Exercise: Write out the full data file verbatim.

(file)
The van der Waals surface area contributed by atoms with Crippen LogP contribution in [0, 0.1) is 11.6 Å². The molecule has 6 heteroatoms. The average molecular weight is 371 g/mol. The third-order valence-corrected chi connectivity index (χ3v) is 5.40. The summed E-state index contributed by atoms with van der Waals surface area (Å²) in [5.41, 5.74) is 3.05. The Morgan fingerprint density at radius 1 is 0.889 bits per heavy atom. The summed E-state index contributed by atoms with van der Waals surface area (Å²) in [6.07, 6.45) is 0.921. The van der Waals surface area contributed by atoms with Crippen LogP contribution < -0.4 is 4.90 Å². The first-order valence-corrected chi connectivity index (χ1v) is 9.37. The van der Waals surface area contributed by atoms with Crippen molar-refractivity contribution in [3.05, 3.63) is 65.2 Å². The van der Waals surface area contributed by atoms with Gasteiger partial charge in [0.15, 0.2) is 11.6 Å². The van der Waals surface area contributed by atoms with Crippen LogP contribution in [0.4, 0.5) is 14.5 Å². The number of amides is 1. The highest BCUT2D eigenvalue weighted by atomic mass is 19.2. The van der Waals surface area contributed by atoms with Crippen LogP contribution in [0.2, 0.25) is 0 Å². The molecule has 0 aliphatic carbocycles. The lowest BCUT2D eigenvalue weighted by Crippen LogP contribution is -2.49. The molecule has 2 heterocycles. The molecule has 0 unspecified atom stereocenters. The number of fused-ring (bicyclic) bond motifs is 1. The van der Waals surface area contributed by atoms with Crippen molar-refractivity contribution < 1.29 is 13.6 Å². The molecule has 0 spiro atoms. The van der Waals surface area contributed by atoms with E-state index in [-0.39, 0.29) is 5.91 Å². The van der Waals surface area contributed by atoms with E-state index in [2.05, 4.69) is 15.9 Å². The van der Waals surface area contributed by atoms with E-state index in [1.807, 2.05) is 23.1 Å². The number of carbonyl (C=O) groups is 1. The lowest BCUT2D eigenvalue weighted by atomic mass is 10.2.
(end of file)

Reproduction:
The van der Waals surface area contributed by atoms with Crippen LogP contribution in [0, 0.1) is 11.6 Å². The molecule has 6 heteroatoms. The average molecular weight is 371 g/mol. The third-order valence-corrected chi connectivity index (χ3v) is 5.40. The summed E-state index contributed by atoms with van der Waals surface area (Å²) in [5.41, 5.74) is 3.05. The Morgan fingerprint density at radius 1 is 0.889 bits per heavy atom. The summed E-state index contributed by atoms with van der Waals surface area (Å²) in [6.07, 6.45) is 0.921. The van der Waals surface area contributed by atoms with Crippen LogP contribution < -0.4 is 4.90 Å². The first-order valence-corrected chi connectivity index (χ1v) is 9.37. The van der Waals surface area contributed by atoms with Crippen molar-refractivity contribution in [3.05, 3.63) is 65.2 Å². The van der Waals surface area contributed by atoms with Gasteiger partial charge in [0.15, 0.2) is 11.6 Å². The van der Waals surface area contributed by atoms with Crippen LogP contribution in [0.4, 0.5) is 14.5 Å². The number of amides is 1. The highest BCUT2D eigenvalue weighted by atomic mass is 19.2. The van der Waals surface area contributed by atoms with Crippen LogP contribution in [0.2, 0.25) is 0 Å². The molecule has 0 aliphatic carbocycles. The lowest BCUT2D eigenvalue weighted by Crippen LogP contribution is -2.49. The molecule has 2 heterocycles. The molecule has 0 unspecified atom stereocenters. The number of fused-ring (bicyclic) bond motifs is 1. The van der Waals surface area contributed by atoms with Crippen molar-refractivity contribution < 1.29 is 13.6 Å². The molecule has 0 spiro atoms. The van der Waals surface area contributed by atoms with E-state index in [-0.39, 0.29) is 5.91 Å². The van der Waals surface area contributed by atoms with E-state index in [2.05, 4.69) is 15.9 Å². The van der Waals surface area contributed by atoms with E-state index in [1.807, 2.05) is 23.1 Å². The number of carbonyl (C=O) groups is 1. The lowest BCUT2D eigenvalue weighted by atomic mass is 10.2.